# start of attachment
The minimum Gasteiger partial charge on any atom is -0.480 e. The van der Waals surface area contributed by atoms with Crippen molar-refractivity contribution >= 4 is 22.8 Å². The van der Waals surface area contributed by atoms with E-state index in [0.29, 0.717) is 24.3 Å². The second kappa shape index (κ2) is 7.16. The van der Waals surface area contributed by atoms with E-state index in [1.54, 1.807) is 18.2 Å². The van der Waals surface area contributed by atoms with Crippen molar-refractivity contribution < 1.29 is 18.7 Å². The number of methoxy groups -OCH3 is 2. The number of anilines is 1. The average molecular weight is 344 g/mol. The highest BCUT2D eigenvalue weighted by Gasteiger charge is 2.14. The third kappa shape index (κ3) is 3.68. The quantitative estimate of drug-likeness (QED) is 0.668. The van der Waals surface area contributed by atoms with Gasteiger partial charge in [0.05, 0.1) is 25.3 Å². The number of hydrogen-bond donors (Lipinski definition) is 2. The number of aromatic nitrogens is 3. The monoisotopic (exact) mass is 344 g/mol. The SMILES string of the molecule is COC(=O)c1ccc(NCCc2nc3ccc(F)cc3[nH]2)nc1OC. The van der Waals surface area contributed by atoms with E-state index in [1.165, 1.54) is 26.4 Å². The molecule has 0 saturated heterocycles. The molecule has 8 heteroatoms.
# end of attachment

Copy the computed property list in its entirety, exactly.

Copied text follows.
The minimum Gasteiger partial charge on any atom is -0.480 e. The van der Waals surface area contributed by atoms with Crippen molar-refractivity contribution >= 4 is 22.8 Å². The van der Waals surface area contributed by atoms with E-state index in [0.29, 0.717) is 24.3 Å². The second kappa shape index (κ2) is 7.16. The van der Waals surface area contributed by atoms with E-state index in [1.54, 1.807) is 18.2 Å². The van der Waals surface area contributed by atoms with Crippen molar-refractivity contribution < 1.29 is 18.7 Å². The number of methoxy groups -OCH3 is 2. The number of anilines is 1. The average molecular weight is 344 g/mol. The highest BCUT2D eigenvalue weighted by Gasteiger charge is 2.14. The third kappa shape index (κ3) is 3.68. The quantitative estimate of drug-likeness (QED) is 0.668. The van der Waals surface area contributed by atoms with Gasteiger partial charge in [0.05, 0.1) is 25.3 Å². The number of hydrogen-bond donors (Lipinski definition) is 2. The number of aromatic nitrogens is 3. The monoisotopic (exact) mass is 344 g/mol. The SMILES string of the molecule is COC(=O)c1ccc(NCCc2nc3ccc(F)cc3[nH]2)nc1OC. The van der Waals surface area contributed by atoms with E-state index in [1.165, 1.54) is 26.4 Å². The molecule has 0 saturated heterocycles. The molecule has 8 heteroatoms.